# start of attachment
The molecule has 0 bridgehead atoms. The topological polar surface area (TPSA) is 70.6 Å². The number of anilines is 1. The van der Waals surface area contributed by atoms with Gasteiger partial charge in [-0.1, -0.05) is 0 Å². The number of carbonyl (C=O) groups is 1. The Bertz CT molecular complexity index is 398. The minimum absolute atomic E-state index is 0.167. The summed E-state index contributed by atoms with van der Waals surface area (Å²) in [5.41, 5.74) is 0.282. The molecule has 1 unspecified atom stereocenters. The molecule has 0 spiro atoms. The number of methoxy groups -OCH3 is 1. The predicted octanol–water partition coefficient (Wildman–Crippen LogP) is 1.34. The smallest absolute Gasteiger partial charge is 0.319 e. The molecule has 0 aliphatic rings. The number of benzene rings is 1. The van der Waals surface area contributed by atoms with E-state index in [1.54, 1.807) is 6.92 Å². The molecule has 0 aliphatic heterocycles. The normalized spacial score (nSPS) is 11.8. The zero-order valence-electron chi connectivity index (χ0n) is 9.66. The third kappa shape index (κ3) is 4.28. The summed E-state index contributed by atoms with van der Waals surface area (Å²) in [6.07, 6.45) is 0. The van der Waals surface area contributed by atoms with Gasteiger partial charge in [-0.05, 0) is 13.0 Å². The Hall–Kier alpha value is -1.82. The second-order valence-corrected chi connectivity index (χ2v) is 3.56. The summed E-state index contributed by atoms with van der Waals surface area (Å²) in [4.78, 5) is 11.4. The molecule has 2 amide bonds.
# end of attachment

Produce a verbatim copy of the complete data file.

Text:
The molecule has 0 bridgehead atoms. The topological polar surface area (TPSA) is 70.6 Å². The number of anilines is 1. The van der Waals surface area contributed by atoms with Gasteiger partial charge in [-0.1, -0.05) is 0 Å². The number of carbonyl (C=O) groups is 1. The Bertz CT molecular complexity index is 398. The minimum absolute atomic E-state index is 0.167. The summed E-state index contributed by atoms with van der Waals surface area (Å²) in [5.41, 5.74) is 0.282. The molecule has 1 unspecified atom stereocenters. The molecule has 0 spiro atoms. The number of methoxy groups -OCH3 is 1. The predicted octanol–water partition coefficient (Wildman–Crippen LogP) is 1.34. The smallest absolute Gasteiger partial charge is 0.319 e. The molecule has 0 aliphatic rings. The number of benzene rings is 1. The van der Waals surface area contributed by atoms with E-state index in [1.54, 1.807) is 6.92 Å². The molecule has 0 aliphatic heterocycles. The normalized spacial score (nSPS) is 11.8. The zero-order valence-electron chi connectivity index (χ0n) is 9.66. The third kappa shape index (κ3) is 4.28. The summed E-state index contributed by atoms with van der Waals surface area (Å²) in [6.07, 6.45) is 0. The van der Waals surface area contributed by atoms with Gasteiger partial charge in [-0.05, 0) is 13.0 Å². The Hall–Kier alpha value is -1.82. The second-order valence-corrected chi connectivity index (χ2v) is 3.56. The summed E-state index contributed by atoms with van der Waals surface area (Å²) in [4.78, 5) is 11.4. The molecule has 2 amide bonds.